The duty was enforced as part of a move to treat the king like a "normal citizen", officials said.
Nepal's monarchs have traditionally been revered as dieties, but King Gyanendra's popularity plummeted after he sacked the government early last year.
He said the move was needed to quell an anti-monarchy Maoist rebellion which has killed more than 13,000 people since 1996.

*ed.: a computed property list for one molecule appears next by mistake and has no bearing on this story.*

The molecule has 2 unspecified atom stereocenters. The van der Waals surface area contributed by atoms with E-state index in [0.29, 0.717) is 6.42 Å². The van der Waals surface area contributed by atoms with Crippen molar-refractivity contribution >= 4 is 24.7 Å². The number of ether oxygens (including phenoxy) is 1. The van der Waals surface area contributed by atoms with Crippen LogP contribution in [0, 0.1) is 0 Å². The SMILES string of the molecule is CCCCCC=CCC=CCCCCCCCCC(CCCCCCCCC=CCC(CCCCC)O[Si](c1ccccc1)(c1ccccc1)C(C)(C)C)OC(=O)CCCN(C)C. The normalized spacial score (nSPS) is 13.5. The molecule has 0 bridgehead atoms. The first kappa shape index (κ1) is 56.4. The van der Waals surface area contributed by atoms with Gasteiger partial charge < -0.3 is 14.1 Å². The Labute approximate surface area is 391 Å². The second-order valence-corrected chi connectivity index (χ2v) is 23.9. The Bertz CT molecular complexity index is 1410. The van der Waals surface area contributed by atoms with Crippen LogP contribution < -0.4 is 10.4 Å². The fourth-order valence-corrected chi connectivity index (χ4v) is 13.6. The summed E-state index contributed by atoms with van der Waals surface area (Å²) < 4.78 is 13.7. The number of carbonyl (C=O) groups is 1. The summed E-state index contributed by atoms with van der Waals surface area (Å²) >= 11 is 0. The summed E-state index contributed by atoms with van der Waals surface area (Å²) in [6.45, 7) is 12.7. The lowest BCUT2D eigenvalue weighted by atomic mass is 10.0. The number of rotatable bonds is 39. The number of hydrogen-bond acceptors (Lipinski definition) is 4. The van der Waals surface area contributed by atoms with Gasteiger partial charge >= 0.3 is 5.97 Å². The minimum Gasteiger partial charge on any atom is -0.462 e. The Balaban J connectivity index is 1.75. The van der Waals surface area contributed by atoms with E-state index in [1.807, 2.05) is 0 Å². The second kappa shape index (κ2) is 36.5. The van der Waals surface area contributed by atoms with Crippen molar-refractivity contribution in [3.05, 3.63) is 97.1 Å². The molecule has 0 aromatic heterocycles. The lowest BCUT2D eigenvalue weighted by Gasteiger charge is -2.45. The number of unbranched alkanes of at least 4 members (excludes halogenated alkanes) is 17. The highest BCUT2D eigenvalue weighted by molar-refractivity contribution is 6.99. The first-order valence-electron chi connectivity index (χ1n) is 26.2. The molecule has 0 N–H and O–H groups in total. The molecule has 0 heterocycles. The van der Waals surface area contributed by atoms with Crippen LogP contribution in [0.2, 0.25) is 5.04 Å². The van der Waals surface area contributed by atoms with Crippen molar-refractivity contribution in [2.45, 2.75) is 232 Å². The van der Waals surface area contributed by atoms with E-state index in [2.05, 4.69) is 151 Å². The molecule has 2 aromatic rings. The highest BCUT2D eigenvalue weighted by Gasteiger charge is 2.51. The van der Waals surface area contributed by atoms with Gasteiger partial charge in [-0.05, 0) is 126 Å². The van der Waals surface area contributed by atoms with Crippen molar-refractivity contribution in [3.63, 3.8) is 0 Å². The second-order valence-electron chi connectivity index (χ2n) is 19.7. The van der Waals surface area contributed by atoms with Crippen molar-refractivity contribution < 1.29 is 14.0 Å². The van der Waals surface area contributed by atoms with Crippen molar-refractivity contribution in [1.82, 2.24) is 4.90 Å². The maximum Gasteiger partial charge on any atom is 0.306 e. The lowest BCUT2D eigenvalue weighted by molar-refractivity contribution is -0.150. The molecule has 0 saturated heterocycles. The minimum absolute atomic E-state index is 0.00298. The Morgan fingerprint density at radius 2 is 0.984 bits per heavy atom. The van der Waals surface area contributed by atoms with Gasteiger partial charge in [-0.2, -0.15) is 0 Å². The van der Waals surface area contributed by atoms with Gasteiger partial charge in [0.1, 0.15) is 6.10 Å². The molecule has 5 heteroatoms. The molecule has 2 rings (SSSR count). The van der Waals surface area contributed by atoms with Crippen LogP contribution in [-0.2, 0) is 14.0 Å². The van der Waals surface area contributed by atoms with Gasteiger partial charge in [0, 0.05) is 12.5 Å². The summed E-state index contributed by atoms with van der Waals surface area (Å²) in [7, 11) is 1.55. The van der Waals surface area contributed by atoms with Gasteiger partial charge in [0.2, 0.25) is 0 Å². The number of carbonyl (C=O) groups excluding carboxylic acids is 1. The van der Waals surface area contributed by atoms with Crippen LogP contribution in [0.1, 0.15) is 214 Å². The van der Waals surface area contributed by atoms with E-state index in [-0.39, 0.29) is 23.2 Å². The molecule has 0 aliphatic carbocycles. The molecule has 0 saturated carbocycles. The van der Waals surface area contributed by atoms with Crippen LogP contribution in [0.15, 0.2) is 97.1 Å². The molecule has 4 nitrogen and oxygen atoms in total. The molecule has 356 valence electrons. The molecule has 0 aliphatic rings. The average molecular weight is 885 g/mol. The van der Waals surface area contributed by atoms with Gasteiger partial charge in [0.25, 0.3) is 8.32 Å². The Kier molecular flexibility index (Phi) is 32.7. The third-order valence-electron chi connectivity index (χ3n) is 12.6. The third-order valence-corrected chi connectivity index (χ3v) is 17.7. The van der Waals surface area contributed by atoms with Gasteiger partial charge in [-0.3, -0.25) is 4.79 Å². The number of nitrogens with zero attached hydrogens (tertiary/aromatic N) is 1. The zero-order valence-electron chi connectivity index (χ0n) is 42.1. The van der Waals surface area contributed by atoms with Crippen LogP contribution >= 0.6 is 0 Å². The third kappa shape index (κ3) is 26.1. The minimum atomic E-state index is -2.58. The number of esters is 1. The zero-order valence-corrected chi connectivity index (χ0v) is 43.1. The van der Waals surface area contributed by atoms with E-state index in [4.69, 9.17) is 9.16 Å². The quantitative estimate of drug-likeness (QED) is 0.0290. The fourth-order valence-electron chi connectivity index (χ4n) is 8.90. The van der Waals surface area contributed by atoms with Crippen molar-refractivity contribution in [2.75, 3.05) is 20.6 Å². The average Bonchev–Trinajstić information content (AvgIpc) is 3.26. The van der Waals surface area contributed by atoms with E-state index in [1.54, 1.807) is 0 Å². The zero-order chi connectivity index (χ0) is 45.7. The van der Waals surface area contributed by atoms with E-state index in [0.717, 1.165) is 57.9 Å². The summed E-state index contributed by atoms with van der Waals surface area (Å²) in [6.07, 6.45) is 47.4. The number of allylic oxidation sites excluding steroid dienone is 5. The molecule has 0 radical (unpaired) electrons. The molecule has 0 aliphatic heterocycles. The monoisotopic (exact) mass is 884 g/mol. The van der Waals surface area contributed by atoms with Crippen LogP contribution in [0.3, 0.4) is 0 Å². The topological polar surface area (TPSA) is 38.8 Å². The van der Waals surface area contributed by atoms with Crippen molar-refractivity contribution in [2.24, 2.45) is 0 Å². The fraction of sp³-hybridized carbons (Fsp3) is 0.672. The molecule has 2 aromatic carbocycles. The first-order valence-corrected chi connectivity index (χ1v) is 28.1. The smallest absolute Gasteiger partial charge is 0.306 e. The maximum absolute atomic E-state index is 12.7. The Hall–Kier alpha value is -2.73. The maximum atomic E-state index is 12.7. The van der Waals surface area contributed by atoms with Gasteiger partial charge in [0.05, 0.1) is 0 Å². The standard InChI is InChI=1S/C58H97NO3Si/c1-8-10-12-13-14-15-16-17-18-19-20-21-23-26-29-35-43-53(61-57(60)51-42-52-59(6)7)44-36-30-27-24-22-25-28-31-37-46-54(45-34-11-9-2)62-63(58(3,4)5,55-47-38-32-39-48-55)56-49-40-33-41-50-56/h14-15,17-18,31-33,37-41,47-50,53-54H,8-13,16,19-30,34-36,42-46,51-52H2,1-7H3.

Street protests organised by Nepal's main political parties and supported by the Maoists in April forced him to hand power back to them.
Last month, the government and Maoists signed a landmark peace deal declaring an end to the decade-old revolt.
They have also agreed to hold elections next year for a special assembly which would be tasked to map the country's political future and decide the fate of its monarchy.